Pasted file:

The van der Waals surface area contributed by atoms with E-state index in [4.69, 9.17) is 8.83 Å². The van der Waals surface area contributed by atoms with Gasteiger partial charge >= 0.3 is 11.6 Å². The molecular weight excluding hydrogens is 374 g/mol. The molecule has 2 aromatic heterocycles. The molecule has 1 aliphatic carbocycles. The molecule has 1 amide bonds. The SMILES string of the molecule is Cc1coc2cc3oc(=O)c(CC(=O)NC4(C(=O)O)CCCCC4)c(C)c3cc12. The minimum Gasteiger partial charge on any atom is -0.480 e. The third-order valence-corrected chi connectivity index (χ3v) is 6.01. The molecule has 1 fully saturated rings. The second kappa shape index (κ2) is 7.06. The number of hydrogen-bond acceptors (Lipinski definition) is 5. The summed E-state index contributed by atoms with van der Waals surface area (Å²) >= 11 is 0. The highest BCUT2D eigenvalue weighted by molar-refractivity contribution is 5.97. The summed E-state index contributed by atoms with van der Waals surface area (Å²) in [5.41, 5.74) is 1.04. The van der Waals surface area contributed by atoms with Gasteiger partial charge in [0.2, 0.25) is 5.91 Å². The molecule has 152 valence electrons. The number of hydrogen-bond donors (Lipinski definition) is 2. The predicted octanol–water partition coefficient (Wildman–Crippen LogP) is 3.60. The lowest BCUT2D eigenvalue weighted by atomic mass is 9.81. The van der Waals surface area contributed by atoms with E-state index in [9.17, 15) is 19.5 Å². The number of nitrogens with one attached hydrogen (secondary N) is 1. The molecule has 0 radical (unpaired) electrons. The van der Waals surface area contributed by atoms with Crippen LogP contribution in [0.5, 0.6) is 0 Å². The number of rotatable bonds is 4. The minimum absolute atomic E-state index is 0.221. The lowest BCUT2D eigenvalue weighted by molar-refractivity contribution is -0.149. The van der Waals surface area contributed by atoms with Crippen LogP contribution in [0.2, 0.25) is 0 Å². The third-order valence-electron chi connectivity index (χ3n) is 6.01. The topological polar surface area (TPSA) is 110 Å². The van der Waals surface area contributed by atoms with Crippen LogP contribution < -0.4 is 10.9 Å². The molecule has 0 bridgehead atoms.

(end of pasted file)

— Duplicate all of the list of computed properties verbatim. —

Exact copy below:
The van der Waals surface area contributed by atoms with E-state index in [4.69, 9.17) is 8.83 Å². The van der Waals surface area contributed by atoms with Gasteiger partial charge >= 0.3 is 11.6 Å². The molecular weight excluding hydrogens is 374 g/mol. The molecule has 2 aromatic heterocycles. The molecule has 1 aliphatic carbocycles. The molecule has 1 amide bonds. The SMILES string of the molecule is Cc1coc2cc3oc(=O)c(CC(=O)NC4(C(=O)O)CCCCC4)c(C)c3cc12. The minimum Gasteiger partial charge on any atom is -0.480 e. The third-order valence-corrected chi connectivity index (χ3v) is 6.01. The molecule has 1 fully saturated rings. The second kappa shape index (κ2) is 7.06. The number of hydrogen-bond acceptors (Lipinski definition) is 5. The summed E-state index contributed by atoms with van der Waals surface area (Å²) >= 11 is 0. The highest BCUT2D eigenvalue weighted by molar-refractivity contribution is 5.97. The summed E-state index contributed by atoms with van der Waals surface area (Å²) in [5.41, 5.74) is 1.04. The van der Waals surface area contributed by atoms with Gasteiger partial charge in [0.2, 0.25) is 5.91 Å². The molecule has 152 valence electrons. The number of hydrogen-bond donors (Lipinski definition) is 2. The predicted octanol–water partition coefficient (Wildman–Crippen LogP) is 3.60. The lowest BCUT2D eigenvalue weighted by atomic mass is 9.81. The van der Waals surface area contributed by atoms with E-state index in [9.17, 15) is 19.5 Å². The number of nitrogens with one attached hydrogen (secondary N) is 1. The molecule has 0 radical (unpaired) electrons. The van der Waals surface area contributed by atoms with Crippen LogP contribution in [0.5, 0.6) is 0 Å². The number of rotatable bonds is 4. The minimum absolute atomic E-state index is 0.221. The lowest BCUT2D eigenvalue weighted by molar-refractivity contribution is -0.149. The van der Waals surface area contributed by atoms with Crippen LogP contribution in [0.2, 0.25) is 0 Å². The third-order valence-electron chi connectivity index (χ3n) is 6.01. The topological polar surface area (TPSA) is 110 Å². The van der Waals surface area contributed by atoms with Crippen LogP contribution < -0.4 is 10.9 Å². The molecule has 0 bridgehead atoms.